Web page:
Thursday 30 August 2012

National Day Rally 2012: Reactions to paternity leave

NTUC cheers openness to paternity leave
By Janice Heng, The Straits Times, 28 Aug 2012

THE National Trades Union Congress (NTUC) yesterday welcomed Prime Minister Lee Hsien Loong's willingness to legislate paternity leave - one of the suggestions it made last month.

Paternity leave is now "almost a norm" in the unionised sector, said NTUC secretary-general Lim Swee Say at the last of the labour movement's National Day ceremonies this month.

"We're very happy that this may become a national norm."

During Sunday's National Day Rally, Mr Lee said paternity leave was one measure the Government was considering to boost birth rates.

The NTUC had earlier called for mandatory paternity leave of two days, along with other family-friendly measures.

But though paternity leave is a "big step", it should not be the only step, said Mr Lim.

"If the Government gives X days of paternity leave, it does not mean that the father only spends the X days to take care of the babies and the other days are the duty of the wife," he said.

Nor should fathers' involvement in parenting end once the babies grow older, he added.

Many of the 1,500 unionised companies already offer two days' paternity leave, NTUC assistant secretary-general Cham Hui Fong told reporters.

But two days is "certainly not enough", she said, which is why the NTUC has also suggested a week of paid infant care leave, to be taken by either parent.

While welcoming the prospect of paternity leave, Ms Cham tempered this with caution: "We hope that, should there be any paternity leave, it should be in addition to the 16 weeks' maternity leave that the woman is already enjoying."

What the NTUC does not want is for paternity leave to be included in those 16 weeks.

The Government may have taken one of the NTUC's suggestions on board, but it has been less open to another.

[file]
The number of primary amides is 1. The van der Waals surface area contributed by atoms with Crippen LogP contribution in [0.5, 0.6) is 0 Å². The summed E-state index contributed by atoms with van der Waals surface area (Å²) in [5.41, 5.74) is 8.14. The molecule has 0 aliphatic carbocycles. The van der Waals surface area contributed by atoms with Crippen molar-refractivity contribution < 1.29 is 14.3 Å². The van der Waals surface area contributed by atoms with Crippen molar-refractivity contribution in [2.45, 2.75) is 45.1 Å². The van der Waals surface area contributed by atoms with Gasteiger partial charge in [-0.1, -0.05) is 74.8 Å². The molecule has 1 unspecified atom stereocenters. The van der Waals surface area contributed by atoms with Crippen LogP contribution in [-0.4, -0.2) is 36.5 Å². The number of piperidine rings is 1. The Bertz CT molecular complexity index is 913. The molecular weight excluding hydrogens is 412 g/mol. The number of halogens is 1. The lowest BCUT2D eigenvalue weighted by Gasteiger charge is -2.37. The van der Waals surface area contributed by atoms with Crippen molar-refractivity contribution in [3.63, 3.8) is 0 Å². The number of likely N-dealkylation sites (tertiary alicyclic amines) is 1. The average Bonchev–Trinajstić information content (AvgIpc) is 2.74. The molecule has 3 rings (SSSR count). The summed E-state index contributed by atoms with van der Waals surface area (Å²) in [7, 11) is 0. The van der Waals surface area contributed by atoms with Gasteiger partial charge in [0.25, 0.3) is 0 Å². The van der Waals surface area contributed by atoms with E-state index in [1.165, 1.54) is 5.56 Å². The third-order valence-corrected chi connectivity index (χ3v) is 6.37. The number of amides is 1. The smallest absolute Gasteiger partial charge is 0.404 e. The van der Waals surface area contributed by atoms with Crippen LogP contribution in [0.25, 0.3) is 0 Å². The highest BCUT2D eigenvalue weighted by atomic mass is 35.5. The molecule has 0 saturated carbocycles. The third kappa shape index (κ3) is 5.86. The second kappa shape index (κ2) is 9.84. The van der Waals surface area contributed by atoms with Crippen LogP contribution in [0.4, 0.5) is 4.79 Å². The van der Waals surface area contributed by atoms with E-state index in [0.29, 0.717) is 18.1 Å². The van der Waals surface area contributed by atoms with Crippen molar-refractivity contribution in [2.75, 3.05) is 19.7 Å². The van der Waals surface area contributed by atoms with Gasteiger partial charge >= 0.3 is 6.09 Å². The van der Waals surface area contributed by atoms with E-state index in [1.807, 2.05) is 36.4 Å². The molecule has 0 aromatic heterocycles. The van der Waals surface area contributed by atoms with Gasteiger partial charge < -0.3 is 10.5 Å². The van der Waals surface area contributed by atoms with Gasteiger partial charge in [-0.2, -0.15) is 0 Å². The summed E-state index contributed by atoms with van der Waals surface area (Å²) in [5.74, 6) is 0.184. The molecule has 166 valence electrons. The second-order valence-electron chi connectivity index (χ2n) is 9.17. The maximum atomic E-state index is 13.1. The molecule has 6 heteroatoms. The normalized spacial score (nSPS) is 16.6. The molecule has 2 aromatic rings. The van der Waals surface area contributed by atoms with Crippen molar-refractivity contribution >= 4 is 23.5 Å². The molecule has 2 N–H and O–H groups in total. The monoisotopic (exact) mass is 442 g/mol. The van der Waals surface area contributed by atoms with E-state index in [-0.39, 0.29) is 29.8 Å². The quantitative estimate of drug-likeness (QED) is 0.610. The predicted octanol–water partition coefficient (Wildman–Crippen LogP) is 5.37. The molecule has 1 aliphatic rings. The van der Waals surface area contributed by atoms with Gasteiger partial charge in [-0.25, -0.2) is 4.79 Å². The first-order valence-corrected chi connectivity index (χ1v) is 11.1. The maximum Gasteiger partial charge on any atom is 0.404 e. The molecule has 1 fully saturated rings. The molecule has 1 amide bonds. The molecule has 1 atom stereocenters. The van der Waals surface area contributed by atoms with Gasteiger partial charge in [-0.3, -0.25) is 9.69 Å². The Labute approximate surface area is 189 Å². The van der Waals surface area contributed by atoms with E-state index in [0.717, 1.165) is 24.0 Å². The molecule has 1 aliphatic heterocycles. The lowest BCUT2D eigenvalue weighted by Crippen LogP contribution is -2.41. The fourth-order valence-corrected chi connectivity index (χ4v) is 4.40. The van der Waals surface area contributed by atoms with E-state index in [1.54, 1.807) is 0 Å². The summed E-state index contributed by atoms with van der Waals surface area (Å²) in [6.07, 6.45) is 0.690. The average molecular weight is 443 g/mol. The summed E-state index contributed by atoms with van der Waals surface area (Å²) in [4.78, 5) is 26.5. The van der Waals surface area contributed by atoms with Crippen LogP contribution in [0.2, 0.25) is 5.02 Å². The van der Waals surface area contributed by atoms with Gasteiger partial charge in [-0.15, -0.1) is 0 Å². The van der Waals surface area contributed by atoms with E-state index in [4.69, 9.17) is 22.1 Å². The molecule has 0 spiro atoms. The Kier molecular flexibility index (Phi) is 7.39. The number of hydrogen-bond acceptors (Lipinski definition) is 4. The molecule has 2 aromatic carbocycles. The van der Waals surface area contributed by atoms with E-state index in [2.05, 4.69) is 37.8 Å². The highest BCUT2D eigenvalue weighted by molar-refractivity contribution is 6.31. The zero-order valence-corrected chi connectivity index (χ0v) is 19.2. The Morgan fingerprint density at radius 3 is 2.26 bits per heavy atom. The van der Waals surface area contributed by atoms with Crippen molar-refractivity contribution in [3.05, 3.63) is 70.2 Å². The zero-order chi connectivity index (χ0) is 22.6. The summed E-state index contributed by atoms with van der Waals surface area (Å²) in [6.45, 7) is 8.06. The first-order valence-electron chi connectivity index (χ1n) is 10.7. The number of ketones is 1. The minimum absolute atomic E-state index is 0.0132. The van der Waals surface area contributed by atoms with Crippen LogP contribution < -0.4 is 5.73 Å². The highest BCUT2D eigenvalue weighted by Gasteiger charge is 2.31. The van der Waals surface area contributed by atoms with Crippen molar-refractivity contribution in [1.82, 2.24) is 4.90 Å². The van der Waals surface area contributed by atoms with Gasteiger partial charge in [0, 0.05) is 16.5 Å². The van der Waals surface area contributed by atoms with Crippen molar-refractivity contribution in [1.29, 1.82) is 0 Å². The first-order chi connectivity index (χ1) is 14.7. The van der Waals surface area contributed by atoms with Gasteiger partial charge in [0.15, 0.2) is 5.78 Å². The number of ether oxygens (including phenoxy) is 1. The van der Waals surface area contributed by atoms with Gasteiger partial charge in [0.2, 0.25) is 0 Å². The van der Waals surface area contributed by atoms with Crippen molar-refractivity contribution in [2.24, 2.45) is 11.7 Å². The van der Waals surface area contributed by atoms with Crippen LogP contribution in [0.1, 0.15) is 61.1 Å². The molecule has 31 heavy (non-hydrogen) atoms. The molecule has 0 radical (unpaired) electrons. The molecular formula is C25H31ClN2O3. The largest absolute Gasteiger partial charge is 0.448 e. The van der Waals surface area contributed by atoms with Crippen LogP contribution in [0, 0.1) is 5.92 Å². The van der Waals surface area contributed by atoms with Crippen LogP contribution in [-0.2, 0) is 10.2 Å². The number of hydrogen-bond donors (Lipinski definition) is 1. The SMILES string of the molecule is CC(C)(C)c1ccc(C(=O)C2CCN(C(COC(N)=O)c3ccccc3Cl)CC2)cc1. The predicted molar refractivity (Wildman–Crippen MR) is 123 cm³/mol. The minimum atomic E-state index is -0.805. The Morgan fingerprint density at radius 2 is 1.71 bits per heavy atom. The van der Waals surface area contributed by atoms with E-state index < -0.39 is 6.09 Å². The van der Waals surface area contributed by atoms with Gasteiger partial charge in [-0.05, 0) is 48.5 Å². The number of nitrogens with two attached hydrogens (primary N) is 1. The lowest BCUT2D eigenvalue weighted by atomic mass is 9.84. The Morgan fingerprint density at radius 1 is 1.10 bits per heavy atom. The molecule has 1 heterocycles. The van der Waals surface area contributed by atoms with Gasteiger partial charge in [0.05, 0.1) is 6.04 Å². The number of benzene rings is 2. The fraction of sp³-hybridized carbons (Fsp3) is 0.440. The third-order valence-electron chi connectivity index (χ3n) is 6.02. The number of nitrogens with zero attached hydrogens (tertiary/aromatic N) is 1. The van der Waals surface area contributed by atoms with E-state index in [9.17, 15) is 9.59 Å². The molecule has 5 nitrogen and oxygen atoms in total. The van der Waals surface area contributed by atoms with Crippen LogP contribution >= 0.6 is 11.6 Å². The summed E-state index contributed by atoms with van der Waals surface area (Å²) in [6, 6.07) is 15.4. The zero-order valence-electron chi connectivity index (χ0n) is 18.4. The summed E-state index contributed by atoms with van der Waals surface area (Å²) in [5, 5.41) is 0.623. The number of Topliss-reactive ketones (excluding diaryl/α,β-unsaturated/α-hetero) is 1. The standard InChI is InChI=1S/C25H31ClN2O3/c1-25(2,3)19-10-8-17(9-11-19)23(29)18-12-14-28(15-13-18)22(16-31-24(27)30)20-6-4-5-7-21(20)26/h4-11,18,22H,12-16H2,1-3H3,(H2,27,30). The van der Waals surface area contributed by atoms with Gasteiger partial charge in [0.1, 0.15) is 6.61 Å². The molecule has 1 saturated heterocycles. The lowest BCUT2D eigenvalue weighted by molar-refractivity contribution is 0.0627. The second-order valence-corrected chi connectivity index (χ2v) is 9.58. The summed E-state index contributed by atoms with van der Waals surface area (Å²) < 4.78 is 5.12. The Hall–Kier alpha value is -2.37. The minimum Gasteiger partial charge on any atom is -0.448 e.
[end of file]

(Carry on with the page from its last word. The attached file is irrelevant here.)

On Sunday, the Prime Minister said keeping maternity leave at 16 weeks "was about all right". The NTUC had proposed extending this to six months.

Ms Cham said that fellow female union leaders were "quite disappointed" by the Prime Minister's reaction, but noted that he had not specifically said "no".

The labour movement will continue to push the idea, not least through its ties with unionised companies, she said.

"I think we will certainly talk to the more enlightened companies to see if they can grant this."

SNEF raises concerns over moves to enhance paternity leave
By Imelda Saad, Channel NewsAsia, 27 Aug 2012

Prime Minister Lee Hsien Loong said at his National Day Rally on Sunday that paternity leave could be enhanced, something that interest groups have been lobbying for and employers have been resisting.

On Monday, the Singapore National Employers Federation (SNEF) raised concerns over new legislation that may be passed on paternity leave, even as employees call for better work-life balance.

Observers said the government's move to finally act on paternity leave signals how serious it is in solving the problem of Singapore's low fertility rate. It is also a recognition of the dual responsibility of men and women in raising children, with more women in the workforce.

It is not clear yet what form the paternity leave will take. Currently, fathers have two days of paternity leave that can be taken when his child is born. Father also get six days childcare leave for children aged seven and below.

Various groups have suggested that the number of days for this could be raised, or even allow the last one or two months of the four-month maternity leave to be gender neutral, meaning that fathers too are eligible for the leave.

The SNEF said this may require new legislation. However, it added that legislation brings about a certain amount of rigidity, especially for companies which are already generous in their family care leave.